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State AGs back reporters in Plame investigation appeal

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NEWS MEDIA UPDATE   ·   U.S.

NEWS MEDIA UPDATE   ·   U.S. SUPREME COURT   ·   Confidentiality/Privilege   ·   June 1, 2005


State AGs back reporters in Plame investigation appeal

  • The attorneys general of 34 states and the District of Columbia urged the U.S. Supreme Court to recognize a qualified privilege for journalists to protect their confidential sources.

June 1, 2005  ·   The attorneys general of 34 states and Washington, D.C., filed a friend-of-the-court brief with the U.S. Supreme Court last week, urging the court to hear the appeal of Time magazine reporter Matthew Cooper and New York Times reporter Judith Miller and recognize a qualified privilege for journalists to protect their confidential sources.

Noting that 49 states and the District of Columbia provide such protection to journalists in order to ensure the free flow of information to the public, the attorneys general argued that a “federal policy that allows journalists to be imprisoned for engaging in the same conduct that these State privileges encourage and protect . . . undermines both the purpose of the shield laws, and the policy determinations of the state courts and legislatures that adopted them.”

Only Wyoming has not addressed the issue of whether journalists have a privilege to protect confidential sources.

Special Prosecutor Patrick J. Fitzgerald subpoenaed Miller and Cooper to testify in the grand jury investigation into who leaked the identity of undercover CIA operative Valerie Plame to reporters. Miller and Cooper refused to reveal their sources and were held in contempt of court. On Feb 15, the U.S. Court of Appeals in Washington, D.C., ruled that Miller and Cooper had no privilege to refuse to testify before the grand jury, and they have asked the U.S. Supreme Court to review their case.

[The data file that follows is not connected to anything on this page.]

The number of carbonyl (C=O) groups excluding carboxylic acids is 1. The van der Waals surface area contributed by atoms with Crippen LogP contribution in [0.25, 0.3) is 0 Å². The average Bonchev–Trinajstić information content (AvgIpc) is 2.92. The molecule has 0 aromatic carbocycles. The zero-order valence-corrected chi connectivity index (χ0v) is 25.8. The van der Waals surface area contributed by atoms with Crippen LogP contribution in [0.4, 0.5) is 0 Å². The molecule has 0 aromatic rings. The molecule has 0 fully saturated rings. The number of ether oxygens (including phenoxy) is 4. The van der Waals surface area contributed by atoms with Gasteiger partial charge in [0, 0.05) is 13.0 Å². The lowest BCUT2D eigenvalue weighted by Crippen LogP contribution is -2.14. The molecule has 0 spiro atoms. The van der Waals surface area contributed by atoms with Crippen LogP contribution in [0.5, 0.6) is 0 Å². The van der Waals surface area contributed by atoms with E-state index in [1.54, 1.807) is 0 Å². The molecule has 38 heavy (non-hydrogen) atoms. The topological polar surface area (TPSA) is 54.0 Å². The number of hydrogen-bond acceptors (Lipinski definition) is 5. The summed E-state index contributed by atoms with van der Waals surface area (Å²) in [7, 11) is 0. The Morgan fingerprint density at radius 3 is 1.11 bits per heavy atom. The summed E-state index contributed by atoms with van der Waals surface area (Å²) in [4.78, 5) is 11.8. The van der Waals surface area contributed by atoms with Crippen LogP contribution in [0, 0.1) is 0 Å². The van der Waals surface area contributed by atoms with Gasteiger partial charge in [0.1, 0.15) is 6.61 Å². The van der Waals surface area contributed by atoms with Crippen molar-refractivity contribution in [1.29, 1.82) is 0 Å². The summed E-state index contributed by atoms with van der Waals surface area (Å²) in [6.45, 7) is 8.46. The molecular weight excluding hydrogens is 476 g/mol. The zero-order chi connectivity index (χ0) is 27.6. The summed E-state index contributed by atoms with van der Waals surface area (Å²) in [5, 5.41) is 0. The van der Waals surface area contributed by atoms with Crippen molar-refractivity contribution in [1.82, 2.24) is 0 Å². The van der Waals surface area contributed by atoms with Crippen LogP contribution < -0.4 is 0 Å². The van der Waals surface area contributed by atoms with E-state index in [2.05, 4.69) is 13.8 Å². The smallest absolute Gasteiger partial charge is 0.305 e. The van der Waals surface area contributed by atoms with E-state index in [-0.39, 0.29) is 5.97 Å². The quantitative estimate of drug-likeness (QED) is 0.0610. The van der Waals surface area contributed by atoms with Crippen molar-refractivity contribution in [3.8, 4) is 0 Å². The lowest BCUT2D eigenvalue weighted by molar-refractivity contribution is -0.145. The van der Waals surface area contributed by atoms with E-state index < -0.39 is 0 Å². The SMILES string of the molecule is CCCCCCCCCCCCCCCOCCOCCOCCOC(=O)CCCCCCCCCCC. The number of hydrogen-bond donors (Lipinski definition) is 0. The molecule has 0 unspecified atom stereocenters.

The states’ brief also argues that conflict among the federal courts of appeal on the existence and scope of a privilege “has undercut the State shield laws just as much as the absence of a federal privilege.

“To be sure, the States’ shield laws and judicially crafted reporter’s privileges vary in scope and exceptions. But all [of the states joining the brief] agree that some form of a reporter’s privilege grounded in common law is appropriate, and the majority of States have adopted a balancing test approach.”

The brief expressed no opinion on whether a qualified privilege would protect Miller and Cooper in the Plame case.

The brief was joined by attorneys general in Arizona, California, Colorado, Connecticut, Delaware, Florida, Georgia, Hawaii, Idaho, Iowa, Kentucky, Louisiana, Maine, Maryland, Massachusetts, Mississippi, Montana, Nebraska, New Mexico, North Carolina, North Dakota, Ohio, Oklahoma, Oregon, Pennsylvania, South Carolina, South Dakota, Tennessee, Texas, Utah, Vermont, Washington, West Virginia, Wisconsin and the District of Columbia.

If the Supreme Court decides to take the case, the earliest it will be heard will be this fall.

(Miller v. U.S., Media Counsel: Floyd Abrams, Cahill, Gordon & Reindel, LLP, New York City; Miguel Estrada, Gibson, Dunn & Crutcher, Los Angeles)GP

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